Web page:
We are only less than 35 days away from the 2010 World Cup in South Africa which begins on June 11. The thought of the World Cup in Africa arouses great excitement and pride in most Africans. But there is also great anxiety because this big event brings with it the terrible possibility of increased human trafficking. This is especially true because South Africa is already a popular destination for this cruel crime.
Reports on human trafficking indicate that about 800,000 people per year are trafficked across international borders and many more within individual countries. Traffickers make as much money as US $12 Billion per year. Despite these known facts, many people still ask; “Is human trafficking really happening?” The Jesuit Centre for Theological Reflection (JCTR) warns that human trafficking is indeed happening within our midst in Zambia. “This crime often sounds so remote to many of us because it is a hidden and a very sophisticated crime and this invisibility really puts many people at risk,” says, Sr. Kayula Lesa, JCTR Church Social Teaching Coordinator.
Human trafficking is the trade in people for the purpose of exploitation. Reports about Zambia in this regard are very worrying. Large numbers of women and children — especially female adolescents — are even now being trafficked within Zambia and across our borders to South African via Zimbabwe and to Europe via Malawi. “For many victims, this business is facilitated by the people they close to,” recounts Sr. Lesa, “with relatives, acquaintances, religious leaders and business people cheating them that there are greater opportunities elsewhere for the victims to improve their lives.”
In Southern Africa, trafficking for sexual exploitation is widespread. “Victims of such human trafficking are deprived of human dignity. This crime deeply offends God in whose image we are all made” says Sr. Lesa. Victims also lose a sense of self when they are subjected to physical and mental torture and exposed to health risks.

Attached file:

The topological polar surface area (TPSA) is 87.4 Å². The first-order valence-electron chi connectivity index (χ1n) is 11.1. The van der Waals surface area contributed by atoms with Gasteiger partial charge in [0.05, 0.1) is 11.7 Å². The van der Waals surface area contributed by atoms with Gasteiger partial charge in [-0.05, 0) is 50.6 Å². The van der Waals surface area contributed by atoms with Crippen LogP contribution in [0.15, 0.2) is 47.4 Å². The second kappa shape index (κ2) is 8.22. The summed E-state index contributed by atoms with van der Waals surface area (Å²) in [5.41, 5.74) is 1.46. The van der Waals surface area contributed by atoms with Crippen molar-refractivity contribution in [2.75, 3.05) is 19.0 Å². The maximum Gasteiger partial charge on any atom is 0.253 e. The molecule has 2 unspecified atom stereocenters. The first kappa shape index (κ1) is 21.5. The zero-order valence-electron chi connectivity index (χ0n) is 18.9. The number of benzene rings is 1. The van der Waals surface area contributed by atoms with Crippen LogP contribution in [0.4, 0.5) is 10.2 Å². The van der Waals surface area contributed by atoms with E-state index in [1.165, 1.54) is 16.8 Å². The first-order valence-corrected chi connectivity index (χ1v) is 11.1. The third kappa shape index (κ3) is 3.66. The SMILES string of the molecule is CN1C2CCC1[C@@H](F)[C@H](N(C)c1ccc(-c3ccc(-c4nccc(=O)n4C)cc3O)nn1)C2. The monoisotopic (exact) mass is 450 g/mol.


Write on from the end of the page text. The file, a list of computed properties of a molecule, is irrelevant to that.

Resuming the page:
The JCTR believes that we can save others from this tragedy. Other organisations working to prevent this crime include International Organisation for Migration (IOM), the Sisters of Charity (RSCs), Women and Law in Southern Africa (WLSA). It is important to note that the Zambian Government has put an Anti-human Trafficking Law in place (September, 2008).
According to Sr. Lesa, Zambians can do a lot within the remaining days before the World Cup and beyond. These include:
1. Raising awareness: Victims tend to be those who have never heard of human trafficking. We have a duty to educate our families and people in our communities.
2. Praying for victims: We can dedicate a day of prayer for victims, especially on a Sunday close to the World Cup, and as we do this, we also raise awareness.
3. Promoting Government pro-poor policies: One important fact that fuels this crime is poverty. A search for a better life has landed many victims into the traffickers’ hands. It is important that we advocate for pro-poor policies and promote economic and social rights in our new Constitution.
4. Encouraging police action: We cooperate with the police in reporting cases that we suspect to be human trafficking. The police then can take an immediate role in seeing to it that these cases are acted upon.
[For more information, contact the Church Social Teaching Programme of the Jesuit Centre for Theological Reflection, P. O. Box 37774, Lusaka, Zambia; Tel: 260-211-290410;
fax: 260-211-290759; e-mail: firstname.lastname@example.org; internet: www.jctr.org.zm]